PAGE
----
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Research at St Andrews

Evidence for discrimination between feeding sounds of familiar fish and unfamiliar mammal-eating killer whale ecotypes by long-finned pilot whales

Research output: Contribution to journalArticle

Open Access Status

  • Embargoed (until 22/06/20)

Author(s)

Charlotte Curé, Saana Isojunno, Heike I Vester, Fleur Visser, Machiel Oudejans, Nicoletta Biassoni, Mathilde Massenet, Lucie Barluet de Beauchesne, Paul J Wensveen, Lise D Sivle, Peter L Tyack, Patrick J O Miller

School/Research organisations

Abstract

Killer whales (KW) may be predators or competitors of other cetaceans. Since their foraging behavior and acoustics differ among populations ('ecotypes'), we hypothesized that other cetaceans can eavesdrop on KW sounds and adjust their behavior according to the KW ecotype. We performed playback experiments on long-finned pilot whales (Globicephala melas) in Norway using familiar fish-eating KW sounds (fKW) simulating a sympatric population that might compete for foraging areas, unfamiliar mammal-eating KW sounds (mKW) simulating a potential predator threat, and two control sounds. We assessed behavioral responses using animal-borne multi-sensor tags and surface visual observations. Pilot whales barely changed behavior to a broadband noise (CTRL-), whereas they were attracted and exhibited spyhops to fKW, mKW, and to a repeated-tonal upsweep signal (CTRL+). Whales never stopped nor started feeding in response to fKW, whereas they reduced or stopped foraging to mKW and CTRL+. Moreover, pilot whales joined other subgroups in response to fKW and CTRL+, whereas they tightened individual spacing within group and reduced time at surface in response to mKW. Typical active intimidation behavior displayed to fKW might be an antipredator strategy to a known low-risk ecotype or alternatively a way of securing the habitat exploited by a heterospecific sympatric population. Cessation of feeding and more cohesive approach to mKW playbacks might reflect an antipredator behavior towards an unknown KW ecotype of potentially higher risk. We conclude that pilot whales are able to acoustically discriminate between familiar and unfamiliar KW ecotypes, enabling them to adjust their behavior according to the perceived disturbance type.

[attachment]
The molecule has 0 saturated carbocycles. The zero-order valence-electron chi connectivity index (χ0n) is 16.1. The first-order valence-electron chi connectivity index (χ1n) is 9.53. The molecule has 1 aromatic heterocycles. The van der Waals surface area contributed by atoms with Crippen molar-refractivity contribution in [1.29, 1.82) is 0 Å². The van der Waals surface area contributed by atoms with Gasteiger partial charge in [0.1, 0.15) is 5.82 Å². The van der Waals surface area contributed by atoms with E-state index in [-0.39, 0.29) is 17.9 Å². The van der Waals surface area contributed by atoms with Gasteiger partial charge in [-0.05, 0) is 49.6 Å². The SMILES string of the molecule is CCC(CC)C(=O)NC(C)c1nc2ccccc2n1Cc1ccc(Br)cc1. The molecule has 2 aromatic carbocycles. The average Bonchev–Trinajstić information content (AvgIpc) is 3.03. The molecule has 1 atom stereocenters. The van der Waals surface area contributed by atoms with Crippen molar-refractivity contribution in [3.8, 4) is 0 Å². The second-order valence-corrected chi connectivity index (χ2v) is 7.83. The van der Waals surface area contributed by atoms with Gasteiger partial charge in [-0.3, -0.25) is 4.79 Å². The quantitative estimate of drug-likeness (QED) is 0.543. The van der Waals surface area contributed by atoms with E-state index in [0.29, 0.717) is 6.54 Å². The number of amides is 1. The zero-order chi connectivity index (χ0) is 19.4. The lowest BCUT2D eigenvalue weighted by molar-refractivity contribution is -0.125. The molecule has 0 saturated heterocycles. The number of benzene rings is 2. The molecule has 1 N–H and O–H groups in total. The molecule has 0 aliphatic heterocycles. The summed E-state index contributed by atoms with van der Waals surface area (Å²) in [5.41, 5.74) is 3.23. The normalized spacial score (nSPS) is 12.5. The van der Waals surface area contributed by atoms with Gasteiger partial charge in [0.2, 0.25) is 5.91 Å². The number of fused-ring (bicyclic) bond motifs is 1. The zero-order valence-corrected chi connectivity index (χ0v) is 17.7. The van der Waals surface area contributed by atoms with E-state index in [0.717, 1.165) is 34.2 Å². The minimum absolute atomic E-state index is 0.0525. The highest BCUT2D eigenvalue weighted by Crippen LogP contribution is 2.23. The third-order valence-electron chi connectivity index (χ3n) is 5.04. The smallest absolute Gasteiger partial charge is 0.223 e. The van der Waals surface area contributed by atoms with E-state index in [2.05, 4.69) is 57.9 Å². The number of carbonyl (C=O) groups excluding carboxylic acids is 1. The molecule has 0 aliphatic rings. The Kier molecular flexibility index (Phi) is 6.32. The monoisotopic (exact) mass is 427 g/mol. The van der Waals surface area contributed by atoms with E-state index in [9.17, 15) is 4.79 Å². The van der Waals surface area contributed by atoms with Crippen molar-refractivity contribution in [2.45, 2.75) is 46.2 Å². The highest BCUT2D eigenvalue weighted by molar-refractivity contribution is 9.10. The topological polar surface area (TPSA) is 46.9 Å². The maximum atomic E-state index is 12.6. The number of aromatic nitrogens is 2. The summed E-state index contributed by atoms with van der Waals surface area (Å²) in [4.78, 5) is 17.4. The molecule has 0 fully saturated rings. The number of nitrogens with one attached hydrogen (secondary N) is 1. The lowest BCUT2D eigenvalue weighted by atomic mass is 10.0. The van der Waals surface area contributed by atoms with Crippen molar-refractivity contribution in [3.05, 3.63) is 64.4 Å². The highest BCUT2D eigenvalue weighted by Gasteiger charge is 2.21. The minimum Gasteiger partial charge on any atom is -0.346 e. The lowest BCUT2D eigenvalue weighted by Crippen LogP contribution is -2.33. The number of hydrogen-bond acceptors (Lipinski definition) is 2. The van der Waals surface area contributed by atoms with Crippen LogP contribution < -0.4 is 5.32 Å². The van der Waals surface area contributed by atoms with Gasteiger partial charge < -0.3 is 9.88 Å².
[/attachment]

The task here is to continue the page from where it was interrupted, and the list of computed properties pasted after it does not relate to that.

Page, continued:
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Details

Original languageEnglish
Pages (from-to)863-882
Number of pages20
JournalAnimal Cognition
Volume22
Issue number5
Early online date22 Jun 2019
DOIs
Publication statusPublished - Sep 2019

    Research areas

  • Globicephala melas, Acoustic playbacks, Killer whale ecotypes, Heterospecific sound discrimination, Multi-sensor tags, Cetacean behavioral reponses

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